Tuesday, March 29, 2011

When Wikipedia won't work!

A new technology, the Kindle, has taken me to some old novels, as I have said, and Hamlin Garland's Preface to his Son of the Middle Border had taken me to his friend and mentor William Dean Howells, 15 books for 99¢.  Now I've begun "The Rise of Silas Lapham" (1885).  First was "Indian Summer" (1886), which was first in the Kindle set, published the year of my grandfather Phillips' birth.  I became very eager to see whether "Indian Summer" got anyone married by the end of the book; with Howells, it is by no means obvious.  But I was brought up short when his characters, near the opening of Silas Lapham, riding behind a fine horse, took turns looking around the dashboard to observe the horse's gait.  Dashboard?  I know what that is on my Toyota Echo and what it was on a Model T Ford, for that matter, whence it is the name of that handy Utility in the Dock of my Macs and in turn an option at the top of my blogspot New Post page and the name of the page that gathers all my blogging stuff conveniently so that I can see, e.g., my latest stats and wonder why my Opera Nobilia (only a few months old) has had nearly 800 hits and this Essays not quite 400.  I'm always surprised that there are so many for either, but quite happy about it.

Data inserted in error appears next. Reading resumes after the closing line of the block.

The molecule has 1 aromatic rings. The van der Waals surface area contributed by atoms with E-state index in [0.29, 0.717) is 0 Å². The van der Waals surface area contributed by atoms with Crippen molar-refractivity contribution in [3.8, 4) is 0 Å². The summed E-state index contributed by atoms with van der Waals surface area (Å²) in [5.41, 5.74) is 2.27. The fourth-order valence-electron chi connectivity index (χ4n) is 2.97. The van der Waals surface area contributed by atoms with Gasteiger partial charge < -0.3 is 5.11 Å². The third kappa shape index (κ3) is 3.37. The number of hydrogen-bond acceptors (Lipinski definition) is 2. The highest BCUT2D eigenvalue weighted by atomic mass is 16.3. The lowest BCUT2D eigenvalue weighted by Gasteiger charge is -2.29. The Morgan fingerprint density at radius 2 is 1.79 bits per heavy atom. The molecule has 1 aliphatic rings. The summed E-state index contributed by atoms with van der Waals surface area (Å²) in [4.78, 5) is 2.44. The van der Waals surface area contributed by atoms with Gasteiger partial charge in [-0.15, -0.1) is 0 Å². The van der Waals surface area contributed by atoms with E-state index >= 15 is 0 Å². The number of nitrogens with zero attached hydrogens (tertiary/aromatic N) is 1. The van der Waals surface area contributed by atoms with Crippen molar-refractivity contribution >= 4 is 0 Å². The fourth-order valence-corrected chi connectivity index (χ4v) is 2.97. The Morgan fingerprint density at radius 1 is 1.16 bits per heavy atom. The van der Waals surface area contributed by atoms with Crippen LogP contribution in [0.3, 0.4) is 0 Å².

Anyhow, Wikipedia won't tell me what a dashboard was in 1885 or when the word was introduced.  I went through three pages of hits.  It did tell me everything about its use in software!  I went to my "Shorter Oxford English Dictionary on Historical Principles" (in two volumes, 1973), a 'gift' that made buying five books in one year from Book of the Month Club not too onerous.  It is a wonderful dictionary.  The word dates from 1859, and I visualized it pretty well: 'a board or leathern apron in the front of a vehicle, to catch the mud thrown up by the hooves of the horses...' (whence for motor vehicles, as we know it, but on the very early ones, for which you had to wear dusters, very much as for the hooves, except that it was for the tire-treads).  I'd have to go to the whole OED for an explanation of why 'dash', unless it's that the word in architecture, dashing roof waste and water away from the wall, was adopted, if that is the older usage.  An interesting word that I'd never wondered about before.   As when Hamlin Garland forced me to consider what the Golden Gate looked like viewed from the hills before there was a bright red-orange bridge (1936).  And that paint: is it the kind of paint that in his novel Howells made Silas Lapham develop and make his fortune from?  My impulse anyway was right: reading literary fiction between the administrations of Lincoln and Wilson is most rewarding.